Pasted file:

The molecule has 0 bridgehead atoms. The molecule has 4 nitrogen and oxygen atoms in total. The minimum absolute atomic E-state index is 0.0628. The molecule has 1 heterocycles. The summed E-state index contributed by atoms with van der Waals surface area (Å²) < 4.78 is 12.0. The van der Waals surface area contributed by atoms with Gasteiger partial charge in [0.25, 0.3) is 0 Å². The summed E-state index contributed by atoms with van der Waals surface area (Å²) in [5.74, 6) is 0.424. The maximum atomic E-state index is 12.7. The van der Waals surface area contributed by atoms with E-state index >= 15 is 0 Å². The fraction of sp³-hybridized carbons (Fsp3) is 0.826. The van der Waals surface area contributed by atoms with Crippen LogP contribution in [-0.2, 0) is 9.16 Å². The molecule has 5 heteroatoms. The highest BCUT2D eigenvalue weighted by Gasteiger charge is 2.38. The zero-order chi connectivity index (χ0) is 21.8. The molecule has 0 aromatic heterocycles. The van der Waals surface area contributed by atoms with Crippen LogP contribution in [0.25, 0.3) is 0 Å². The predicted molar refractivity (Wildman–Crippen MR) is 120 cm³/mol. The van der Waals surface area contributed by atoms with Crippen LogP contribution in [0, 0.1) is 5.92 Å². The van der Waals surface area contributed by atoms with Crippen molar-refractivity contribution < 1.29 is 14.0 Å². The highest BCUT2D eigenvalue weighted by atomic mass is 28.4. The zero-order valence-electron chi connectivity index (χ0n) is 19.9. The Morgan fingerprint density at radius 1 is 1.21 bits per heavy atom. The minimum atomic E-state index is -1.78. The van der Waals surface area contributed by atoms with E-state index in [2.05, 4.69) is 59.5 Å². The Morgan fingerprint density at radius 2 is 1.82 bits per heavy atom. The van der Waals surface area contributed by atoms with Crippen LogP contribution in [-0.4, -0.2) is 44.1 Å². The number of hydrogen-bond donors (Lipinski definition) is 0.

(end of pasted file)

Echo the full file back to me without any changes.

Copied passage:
The molecule has 0 bridgehead atoms. The molecule has 4 nitrogen and oxygen atoms in total. The minimum absolute atomic E-state index is 0.0628. The molecule has 1 heterocycles. The summed E-state index contributed by atoms with van der Waals surface area (Å²) < 4.78 is 12.0. The van der Waals surface area contributed by atoms with Gasteiger partial charge in [0.25, 0.3) is 0 Å². The summed E-state index contributed by atoms with van der Waals surface area (Å²) in [5.74, 6) is 0.424. The maximum atomic E-state index is 12.7. The van der Waals surface area contributed by atoms with E-state index >= 15 is 0 Å². The fraction of sp³-hybridized carbons (Fsp3) is 0.826. The van der Waals surface area contributed by atoms with Crippen LogP contribution in [-0.2, 0) is 9.16 Å². The molecule has 5 heteroatoms. The highest BCUT2D eigenvalue weighted by Gasteiger charge is 2.38. The zero-order chi connectivity index (χ0) is 21.8. The molecule has 0 aromatic heterocycles. The van der Waals surface area contributed by atoms with Crippen LogP contribution in [0.25, 0.3) is 0 Å². The predicted molar refractivity (Wildman–Crippen MR) is 120 cm³/mol. The van der Waals surface area contributed by atoms with Crippen LogP contribution in [0, 0.1) is 5.92 Å². The van der Waals surface area contributed by atoms with Crippen molar-refractivity contribution < 1.29 is 14.0 Å². The highest BCUT2D eigenvalue weighted by atomic mass is 28.4. The zero-order valence-electron chi connectivity index (χ0n) is 19.9. The Morgan fingerprint density at radius 1 is 1.21 bits per heavy atom. The minimum atomic E-state index is -1.78. The van der Waals surface area contributed by atoms with E-state index in [2.05, 4.69) is 59.5 Å². The Morgan fingerprint density at radius 2 is 1.82 bits per heavy atom. The van der Waals surface area contributed by atoms with Crippen LogP contribution in [-0.4, -0.2) is 44.1 Å². The number of hydrogen-bond donors (Lipinski definition) is 0.